We have a hyper-qualified staff brought together despite significant theological difference who lean into that tension for the sake of the Gospel in the neighborhood. For my theologically savvy readers (aka Kristen) we have staff people from PCA, Salvation Army, Baptist, pentecostal, emergent-types, traditional evangelical and hard core liturgical backgrounds. In most communities these folks wouldn’t even get together to pray for one another… much less chose to work at the same church!
Toss on top of that theological stuff the language issues we experierience every week and you will start to see the quirks pop out. We offer the same service in both English and Spanish, meaning there are painfully long times of translation. But this is San Diego and people are used to hearing both languages on the radio and TV… so that’s no big deal. We also have a population of people who speak Korean, Vietnamese, and Swahili. Sometimes our worship music is in those languages. In fact, there tend to be as many non-English songs as English ones.
Ready for this? It gets more quirky as the design of the church allows minority cultures to have equal voice in our services. What that means is that we’re more worried about celebrating our worship service in a way that lifts up Latin American, Mexican, African American, Southeast Asian, and African cultures above the dominant white evangelical culture.
OK, one more quirk. There is a huge hodgepodge of socio-economic situations in our church as well. You have working class poor next to college kids from San Diego State. And you have immigrants next to upper-middle class folks who live just north of the church.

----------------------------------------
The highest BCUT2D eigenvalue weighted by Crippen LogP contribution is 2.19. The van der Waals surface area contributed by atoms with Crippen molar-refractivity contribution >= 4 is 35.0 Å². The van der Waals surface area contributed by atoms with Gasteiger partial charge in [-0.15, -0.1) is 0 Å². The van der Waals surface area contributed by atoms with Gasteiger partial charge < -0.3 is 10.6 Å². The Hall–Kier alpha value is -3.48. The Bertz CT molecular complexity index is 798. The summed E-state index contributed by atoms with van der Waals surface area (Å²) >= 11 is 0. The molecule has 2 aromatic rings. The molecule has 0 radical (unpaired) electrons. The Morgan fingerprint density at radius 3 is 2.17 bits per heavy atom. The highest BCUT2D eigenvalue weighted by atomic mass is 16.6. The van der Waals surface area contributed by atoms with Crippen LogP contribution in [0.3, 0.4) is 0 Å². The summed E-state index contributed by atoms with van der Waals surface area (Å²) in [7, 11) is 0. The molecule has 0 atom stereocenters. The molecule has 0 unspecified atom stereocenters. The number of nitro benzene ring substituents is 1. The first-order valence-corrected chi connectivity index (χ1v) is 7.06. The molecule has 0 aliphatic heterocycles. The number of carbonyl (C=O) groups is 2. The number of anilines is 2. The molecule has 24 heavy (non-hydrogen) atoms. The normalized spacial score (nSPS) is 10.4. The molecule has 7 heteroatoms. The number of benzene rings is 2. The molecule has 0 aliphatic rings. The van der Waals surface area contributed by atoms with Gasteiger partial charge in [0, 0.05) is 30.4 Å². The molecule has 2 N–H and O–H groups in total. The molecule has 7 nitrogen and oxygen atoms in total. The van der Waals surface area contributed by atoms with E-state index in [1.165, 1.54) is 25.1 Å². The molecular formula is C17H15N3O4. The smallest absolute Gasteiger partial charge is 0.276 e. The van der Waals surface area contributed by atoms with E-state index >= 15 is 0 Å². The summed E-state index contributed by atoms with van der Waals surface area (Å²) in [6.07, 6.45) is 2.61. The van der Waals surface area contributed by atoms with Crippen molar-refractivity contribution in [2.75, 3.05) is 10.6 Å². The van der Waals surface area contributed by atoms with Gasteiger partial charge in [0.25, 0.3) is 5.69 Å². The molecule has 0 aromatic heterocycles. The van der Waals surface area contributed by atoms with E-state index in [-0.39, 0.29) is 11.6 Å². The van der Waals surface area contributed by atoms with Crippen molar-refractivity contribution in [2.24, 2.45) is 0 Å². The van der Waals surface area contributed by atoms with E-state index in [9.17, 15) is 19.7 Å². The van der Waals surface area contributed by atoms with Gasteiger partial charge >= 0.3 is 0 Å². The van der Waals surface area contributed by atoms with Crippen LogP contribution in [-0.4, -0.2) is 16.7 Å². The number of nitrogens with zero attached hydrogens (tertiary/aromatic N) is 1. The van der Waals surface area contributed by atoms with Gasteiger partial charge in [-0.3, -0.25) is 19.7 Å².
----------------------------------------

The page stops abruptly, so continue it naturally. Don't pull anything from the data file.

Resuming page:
Is it perfect? No. Do I agree with every last bit of the theology? Absolutely not! Are there things about the church I really dislike? Yes! Am I comfortable in the service? Rarely. Are the messages challenging and encouraging to where I am at in my walk with Jesus? Not often. Do they offer all of the things I need for my family? No, children’s ministry is just getting organized. Youth ministry is in a pre-formational stage.
So why do we go? We go because we believe at the core of our being that there is tremendous strength in that diversity. I am not arrogant enough to believe that my evangelical expression of theology and worship is superior. I love to worship in a place that agrees on the essentials while allows gray areas to be interpreted through the lens of culture.
Don’t get me wrong. This place is solid theologically. In fact, I’m convinced that Harbor expresses in their worship many best practices of things believed across Christianity. This hodgepodge isn’t just the brain child of idealists. It is the brainchild of idealists who are stupid enough to think that it will work, have the training and experience to make it happen, and have a core of people at the church who are dreaming the same dream.
In these quirks I see tremendous hope for the Gospel across our country. Lives are changed as they are surrendered to Jesus. And as I think about it, much of what I rebel against here on the blog about evangelicalism is because I see Harbor doing something right while most of evangelicalism is doing it wrong.